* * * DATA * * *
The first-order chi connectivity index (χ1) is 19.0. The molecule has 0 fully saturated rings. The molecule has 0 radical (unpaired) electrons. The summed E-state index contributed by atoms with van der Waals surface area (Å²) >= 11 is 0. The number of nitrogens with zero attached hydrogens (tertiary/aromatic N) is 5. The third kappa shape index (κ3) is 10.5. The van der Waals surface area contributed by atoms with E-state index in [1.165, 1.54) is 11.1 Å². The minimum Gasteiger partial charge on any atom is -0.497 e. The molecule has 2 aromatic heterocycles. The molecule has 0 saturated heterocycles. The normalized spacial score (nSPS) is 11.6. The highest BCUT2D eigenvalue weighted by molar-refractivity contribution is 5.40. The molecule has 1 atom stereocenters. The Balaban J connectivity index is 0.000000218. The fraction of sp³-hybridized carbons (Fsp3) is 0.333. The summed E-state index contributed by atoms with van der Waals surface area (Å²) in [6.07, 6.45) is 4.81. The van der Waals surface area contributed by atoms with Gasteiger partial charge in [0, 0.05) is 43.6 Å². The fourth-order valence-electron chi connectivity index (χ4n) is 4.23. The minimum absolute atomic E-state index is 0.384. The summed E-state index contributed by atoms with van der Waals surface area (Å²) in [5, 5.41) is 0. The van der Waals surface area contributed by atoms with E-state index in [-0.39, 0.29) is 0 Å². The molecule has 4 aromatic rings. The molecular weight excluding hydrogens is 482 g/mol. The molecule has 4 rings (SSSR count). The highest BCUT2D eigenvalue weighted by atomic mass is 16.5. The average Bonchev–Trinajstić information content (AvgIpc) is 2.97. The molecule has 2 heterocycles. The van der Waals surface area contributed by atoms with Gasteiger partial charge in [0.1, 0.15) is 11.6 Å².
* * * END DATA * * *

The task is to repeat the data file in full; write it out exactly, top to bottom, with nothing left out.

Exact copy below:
The first-order chi connectivity index (χ1) is 19.0. The molecule has 0 fully saturated rings. The molecule has 0 radical (unpaired) electrons. The summed E-state index contributed by atoms with van der Waals surface area (Å²) >= 11 is 0. The number of nitrogens with zero attached hydrogens (tertiary/aromatic N) is 5. The third kappa shape index (κ3) is 10.5. The van der Waals surface area contributed by atoms with E-state index in [1.165, 1.54) is 11.1 Å². The minimum Gasteiger partial charge on any atom is -0.497 e. The molecule has 2 aromatic heterocycles. The molecule has 0 saturated heterocycles. The normalized spacial score (nSPS) is 11.6. The highest BCUT2D eigenvalue weighted by molar-refractivity contribution is 5.40. The molecule has 1 atom stereocenters. The Balaban J connectivity index is 0.000000218. The fraction of sp³-hybridized carbons (Fsp3) is 0.333. The summed E-state index contributed by atoms with van der Waals surface area (Å²) in [6.07, 6.45) is 4.81. The van der Waals surface area contributed by atoms with Gasteiger partial charge in [0, 0.05) is 43.6 Å². The fourth-order valence-electron chi connectivity index (χ4n) is 4.23. The minimum absolute atomic E-state index is 0.384. The summed E-state index contributed by atoms with van der Waals surface area (Å²) in [5, 5.41) is 0. The van der Waals surface area contributed by atoms with E-state index in [-0.39, 0.29) is 0 Å². The molecule has 4 aromatic rings. The molecular weight excluding hydrogens is 482 g/mol. The molecule has 4 rings (SSSR count). The highest BCUT2D eigenvalue weighted by atomic mass is 16.5. The average Bonchev–Trinajstić information content (AvgIpc) is 2.97. The molecule has 2 heterocycles. The van der Waals surface area contributed by atoms with Gasteiger partial charge in [0.1, 0.15) is 11.6 Å².